IFI governance


The IMF at the 75th anniversary of the Universal Declaration of Human Rights: The need for governance reform

5 April 2023 | At Issue

Second Ministerial Roundtable Discussion for Support to Ukraine, Annual Meetings 2022, Washington DC. Credit: World Bank photo collection

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The IMF was established in 1944 with the aim of structuring and stabilising the international monetary system. The organisation relies on a quota-based system of financial contributions from countries to pool resources from which countries with balance of payment issues borrow money. Depending on the borrowers’ income levels, length and size of loans, lending conditions and interest rates differ. However, the Fund’s quota system, its governance structure and decisions on lending policies – such as surcharges – have been widely criticised for their democracy deficit and dismissal of human rights, specifically, the right to development as outlined in the 1986 UN General Assembly resolution (see Observer Autumn 2022, Winter 2021). The unequitable distribution of the historic allocation of $650 billion worth of Special Drawing Rights (SDRs) in August 2021 is a clear illustration of this point. Middle- and low-income countries struggling within the context of limited fiscal space to meet the urgent human rights challenges posed by the response to the Covid-19 pandemic received significantly less than 50 per cent of the non-debt resources made available through the allocation, with 39 low-income African countries receiving only 2.2 per cent of the allocation. Meanwhile, G7 countries which didn’t need them where allocated $277 billion worth of SDRs.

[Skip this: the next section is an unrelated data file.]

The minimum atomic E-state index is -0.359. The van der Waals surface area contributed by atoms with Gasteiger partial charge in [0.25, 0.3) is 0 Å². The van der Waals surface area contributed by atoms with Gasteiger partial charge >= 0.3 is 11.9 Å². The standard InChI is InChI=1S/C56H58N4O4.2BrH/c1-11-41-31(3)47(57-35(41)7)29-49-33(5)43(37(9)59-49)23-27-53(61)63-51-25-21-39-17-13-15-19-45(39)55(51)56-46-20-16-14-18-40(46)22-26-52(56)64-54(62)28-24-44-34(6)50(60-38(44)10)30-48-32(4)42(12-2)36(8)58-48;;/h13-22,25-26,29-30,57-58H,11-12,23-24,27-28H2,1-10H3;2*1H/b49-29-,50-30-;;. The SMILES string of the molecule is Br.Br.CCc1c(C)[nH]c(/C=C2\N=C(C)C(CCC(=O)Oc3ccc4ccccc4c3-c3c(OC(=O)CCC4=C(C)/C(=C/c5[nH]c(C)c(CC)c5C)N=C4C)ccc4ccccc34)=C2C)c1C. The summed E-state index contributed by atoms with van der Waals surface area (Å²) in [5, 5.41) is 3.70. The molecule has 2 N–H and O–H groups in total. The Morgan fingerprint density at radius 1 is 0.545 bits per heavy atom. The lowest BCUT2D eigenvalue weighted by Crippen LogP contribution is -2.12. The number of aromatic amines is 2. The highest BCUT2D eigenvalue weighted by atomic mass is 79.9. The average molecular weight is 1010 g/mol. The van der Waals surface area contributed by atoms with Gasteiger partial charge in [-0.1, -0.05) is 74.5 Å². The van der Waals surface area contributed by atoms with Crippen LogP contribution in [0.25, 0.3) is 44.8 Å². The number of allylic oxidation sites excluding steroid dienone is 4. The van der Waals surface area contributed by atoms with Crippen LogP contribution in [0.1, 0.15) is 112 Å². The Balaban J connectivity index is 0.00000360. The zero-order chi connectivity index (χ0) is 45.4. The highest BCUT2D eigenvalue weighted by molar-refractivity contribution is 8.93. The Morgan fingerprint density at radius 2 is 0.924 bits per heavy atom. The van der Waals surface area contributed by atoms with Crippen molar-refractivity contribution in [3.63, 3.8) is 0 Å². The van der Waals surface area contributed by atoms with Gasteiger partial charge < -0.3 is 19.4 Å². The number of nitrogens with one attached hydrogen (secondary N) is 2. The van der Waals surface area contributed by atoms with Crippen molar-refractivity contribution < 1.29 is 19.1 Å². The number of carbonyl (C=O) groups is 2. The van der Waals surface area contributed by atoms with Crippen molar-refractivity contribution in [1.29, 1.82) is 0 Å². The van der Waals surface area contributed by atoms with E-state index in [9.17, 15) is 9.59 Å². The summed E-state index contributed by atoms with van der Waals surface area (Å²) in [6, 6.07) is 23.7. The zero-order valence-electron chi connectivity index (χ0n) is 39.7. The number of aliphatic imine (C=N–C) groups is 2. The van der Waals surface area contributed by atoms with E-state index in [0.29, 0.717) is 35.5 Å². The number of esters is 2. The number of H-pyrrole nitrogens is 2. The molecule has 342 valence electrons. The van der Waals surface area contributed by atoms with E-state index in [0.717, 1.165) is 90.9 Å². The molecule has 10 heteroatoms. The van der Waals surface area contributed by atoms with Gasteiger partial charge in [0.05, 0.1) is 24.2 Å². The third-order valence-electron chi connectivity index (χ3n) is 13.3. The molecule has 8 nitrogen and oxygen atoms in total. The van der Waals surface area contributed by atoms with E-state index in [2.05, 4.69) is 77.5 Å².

An archaic governance structure ill-suited to evolving global challenges

Initially, the Fund’s structure and activities aligned with the Bretton Woods System. The Bretton Woods System was a monetary management framework that stipulated guidelines for commercial and financial relations among the US, Western European countries, Canada, Australia and Japan, at a time when much of the Global South had not yet decolonised. This antiquated system has been maintained in the Fund’s governance, as its leadership relies on the “gentleman’s agreement” where Western European countries and the US collude to split Fund and Bank leadership between them (see Background, What is the ‘gentleman’s agreement’?). In 2010, the IMF executive board agreed significant quota reforms that resulted in a greater share of voting power to Brazil, China, India and Russia, although the changes were not approved until 2015 due to opposition at the US Congress (see Observer Winter 2016). As the Fund’s membership increased from 188 to 190 member countries, it expanded its 20-member executive board, as outlined in its Articles of Agreement, to 24 in the early 1970s with the addition of Saudi Arabia (1978), China (1980), Russia (1992) and Switzerland (1992). As the US continues to hold 16.5 per cent of voting shares and major decisions require 85 per cent approval, the US maintains its veto power over significant decisions, which require approval by states holding 85 per cent of the voting share. According to critics, the US’s ability to veto decisions such as increases in quota, allocation of SDRs, and the unequal distribution of executive director posts greatly diminishes the input of middle- and low-income countries (see Observer Summer 2019; Inside the Institutions, IMF and World Bank decision-making and governance). For example, Sub-Saharan Africa’s 46 countries are represented by only two executive directors. Middle- and low-income and climate vulnerable countries cannot amend the Articles of Agreement or the distribution of voting shares, vote on quota increases, propose new allocations of SDRs, or otherwise substantively influence the operation of an organisation with great power to restrict their freedom of action and ability to meet their international human rights obligations, and respond to pressing challenges.